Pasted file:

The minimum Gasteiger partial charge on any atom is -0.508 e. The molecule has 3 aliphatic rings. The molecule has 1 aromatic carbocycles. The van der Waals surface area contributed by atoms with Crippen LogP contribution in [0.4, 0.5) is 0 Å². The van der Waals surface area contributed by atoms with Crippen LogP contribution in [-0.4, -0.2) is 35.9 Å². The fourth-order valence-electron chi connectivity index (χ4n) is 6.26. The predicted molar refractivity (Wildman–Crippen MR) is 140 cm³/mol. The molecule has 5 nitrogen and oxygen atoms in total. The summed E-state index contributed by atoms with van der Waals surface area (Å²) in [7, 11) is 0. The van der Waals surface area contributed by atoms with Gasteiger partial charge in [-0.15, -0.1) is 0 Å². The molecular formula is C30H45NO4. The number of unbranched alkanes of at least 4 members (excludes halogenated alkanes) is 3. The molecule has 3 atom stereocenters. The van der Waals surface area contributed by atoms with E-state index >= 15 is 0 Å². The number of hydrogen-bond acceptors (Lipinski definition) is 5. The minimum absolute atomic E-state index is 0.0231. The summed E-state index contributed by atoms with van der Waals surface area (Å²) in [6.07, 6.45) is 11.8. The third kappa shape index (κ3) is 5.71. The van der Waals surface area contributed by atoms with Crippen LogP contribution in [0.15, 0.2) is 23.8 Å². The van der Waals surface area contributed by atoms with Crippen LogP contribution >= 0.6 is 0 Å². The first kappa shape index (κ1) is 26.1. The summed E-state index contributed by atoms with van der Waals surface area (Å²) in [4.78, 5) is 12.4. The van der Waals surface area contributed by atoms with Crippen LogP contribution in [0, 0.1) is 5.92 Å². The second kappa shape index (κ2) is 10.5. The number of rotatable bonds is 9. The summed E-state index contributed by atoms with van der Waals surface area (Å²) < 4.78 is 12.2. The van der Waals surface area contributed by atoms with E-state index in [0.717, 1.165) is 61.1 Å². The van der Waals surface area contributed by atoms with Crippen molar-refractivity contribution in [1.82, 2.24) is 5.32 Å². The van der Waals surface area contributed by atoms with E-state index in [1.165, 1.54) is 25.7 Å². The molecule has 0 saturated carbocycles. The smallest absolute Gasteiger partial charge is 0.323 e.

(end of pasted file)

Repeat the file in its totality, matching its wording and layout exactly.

The minimum Gasteiger partial charge on any atom is -0.508 e. The molecule has 3 aliphatic rings. The molecule has 1 aromatic carbocycles. The van der Waals surface area contributed by atoms with Crippen LogP contribution in [0.4, 0.5) is 0 Å². The van der Waals surface area contributed by atoms with Crippen LogP contribution in [-0.4, -0.2) is 35.9 Å². The fourth-order valence-electron chi connectivity index (χ4n) is 6.26. The predicted molar refractivity (Wildman–Crippen MR) is 140 cm³/mol. The molecule has 5 nitrogen and oxygen atoms in total. The summed E-state index contributed by atoms with van der Waals surface area (Å²) in [7, 11) is 0. The van der Waals surface area contributed by atoms with Gasteiger partial charge in [-0.15, -0.1) is 0 Å². The molecular formula is C30H45NO4. The number of unbranched alkanes of at least 4 members (excludes halogenated alkanes) is 3. The molecule has 3 atom stereocenters. The van der Waals surface area contributed by atoms with E-state index >= 15 is 0 Å². The number of hydrogen-bond acceptors (Lipinski definition) is 5. The minimum absolute atomic E-state index is 0.0231. The summed E-state index contributed by atoms with van der Waals surface area (Å²) in [6.07, 6.45) is 11.8. The third kappa shape index (κ3) is 5.71. The van der Waals surface area contributed by atoms with Crippen LogP contribution in [0.15, 0.2) is 23.8 Å². The van der Waals surface area contributed by atoms with Crippen LogP contribution >= 0.6 is 0 Å². The first kappa shape index (κ1) is 26.1. The summed E-state index contributed by atoms with van der Waals surface area (Å²) in [4.78, 5) is 12.4. The van der Waals surface area contributed by atoms with Crippen LogP contribution in [0, 0.1) is 5.92 Å². The second kappa shape index (κ2) is 10.5. The number of rotatable bonds is 9. The summed E-state index contributed by atoms with van der Waals surface area (Å²) < 4.78 is 12.2. The van der Waals surface area contributed by atoms with E-state index in [0.717, 1.165) is 61.1 Å². The van der Waals surface area contributed by atoms with Crippen molar-refractivity contribution in [1.82, 2.24) is 5.32 Å². The van der Waals surface area contributed by atoms with E-state index in [1.165, 1.54) is 25.7 Å². The molecule has 0 saturated carbocycles. The smallest absolute Gasteiger partial charge is 0.323 e.